As soon as you receive notification of a claim, you should send us the following.
- a copy of the letter or standard form you have received from the claimant's solicitor
- a brief, personally signed note instructing the MDU to assist you
- a note of the address you would like us to use for future correspondence
- the records, including a printout of all computer-held records; send either the originals (by recorded delivery) or clear and complete photocopies
- a report of your own role, with the full name and contact details of any other doctor who may be vulnerable to the allegations.
Records MUST be disclosed within one month of receiving a request, so please act quickly. In practice this could vary depending on the month in question, or if the deadline falls on a bank holiday, but the ICO offers advice on calculating this time limit on its website.
It's likely we'll write to the claimant's solicitors to say we have received their letter and confirming that we will be representing your interests in the future. We ask the solicitors not to communicate directly with you again, but to correspond via the MDU.
If you receive further correspondence or court documents from the claimant's solicitor, please forward them and the envelope they came in to the MDU by first class post on the day you get them. You should keep a photocopy for your own file.
We may also ask you to prepare:
- a typed transcript of the relevant clinical entries, indicating who wrote each entry (for example, by using the initials of the staff involved)
- a clear photocopy of any entries from relevant records, such as the visit book, message book, appointment diary and specimen log.
The MDU usually photocopies all the documents and provides a copy for the claimant's solicitors. We mask the names of any other patients involved (for example, in an appointment diary) to preserve patient confidentiality.
Please tell us if the records contain references to third parties, or any entries you believe should be withheld because disclosure is likely to breach the confidentiality of a third party, or to be seriously detrimental to the patient.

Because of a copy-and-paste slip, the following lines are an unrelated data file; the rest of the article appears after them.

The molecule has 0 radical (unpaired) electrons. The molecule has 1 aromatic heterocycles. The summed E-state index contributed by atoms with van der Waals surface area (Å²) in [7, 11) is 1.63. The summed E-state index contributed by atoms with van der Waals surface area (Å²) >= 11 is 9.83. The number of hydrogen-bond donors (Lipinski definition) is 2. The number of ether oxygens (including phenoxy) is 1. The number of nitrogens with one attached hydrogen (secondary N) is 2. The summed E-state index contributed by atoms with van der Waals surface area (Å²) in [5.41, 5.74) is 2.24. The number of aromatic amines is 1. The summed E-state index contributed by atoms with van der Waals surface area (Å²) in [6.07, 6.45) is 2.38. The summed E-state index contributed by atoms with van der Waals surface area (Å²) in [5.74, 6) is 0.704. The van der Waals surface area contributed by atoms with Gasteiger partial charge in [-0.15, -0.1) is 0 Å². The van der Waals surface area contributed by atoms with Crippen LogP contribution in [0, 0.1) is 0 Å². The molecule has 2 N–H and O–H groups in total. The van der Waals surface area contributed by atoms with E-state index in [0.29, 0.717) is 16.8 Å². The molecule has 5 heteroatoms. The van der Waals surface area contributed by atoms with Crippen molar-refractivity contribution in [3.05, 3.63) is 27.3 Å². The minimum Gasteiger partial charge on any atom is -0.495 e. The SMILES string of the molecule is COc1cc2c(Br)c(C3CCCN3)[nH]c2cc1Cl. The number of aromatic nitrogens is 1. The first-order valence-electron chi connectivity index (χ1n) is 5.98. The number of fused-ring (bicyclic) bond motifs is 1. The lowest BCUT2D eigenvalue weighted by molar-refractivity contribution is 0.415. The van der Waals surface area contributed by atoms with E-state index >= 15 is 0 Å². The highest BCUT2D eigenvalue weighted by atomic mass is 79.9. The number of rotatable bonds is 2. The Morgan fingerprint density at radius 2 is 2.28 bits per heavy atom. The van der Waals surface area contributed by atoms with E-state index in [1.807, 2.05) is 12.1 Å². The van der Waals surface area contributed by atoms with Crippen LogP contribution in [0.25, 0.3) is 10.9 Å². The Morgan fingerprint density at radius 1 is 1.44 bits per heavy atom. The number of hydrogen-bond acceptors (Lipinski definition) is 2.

Unfortunately, the realities of clinical practice mean that notes are often brief, abbreviated and hurriedly-written. Any shortcomings in your notes can be addressed in your factual account. It is vital you do not attempt to amend the original records in any way.
Your factual account
We ask you to give us a full, typed, factual account of the events in question, made with reference to your clinical notes. This is solely for our use and is not for disclosure to the claimant's solicitors.
You may find you can't remember everything that happened. If this is the case, tell us clearly and comment on your clinical management based on your usual practice and on what you wrote in the notes at the time. If you can, please give us details of any witness who can support your account of the events or has evidence to give about the events.
If you can remember the relevant consultations then it is important that you give the MDU as full an account as possible at this stage. The claimant may have several years in which to decide whether to pursue a formal claim, so it is obviously vital to write down what you remember sooner rather than later.
This may take time and effort, but it is time well spent if we later need to prepare a defence of your clinical management.
This guidance was correct at publication 14/01/2020. It is intended as general guidance for members only. If you are a member and need specific advice relating to your own circumstances, please contact one of our advisers.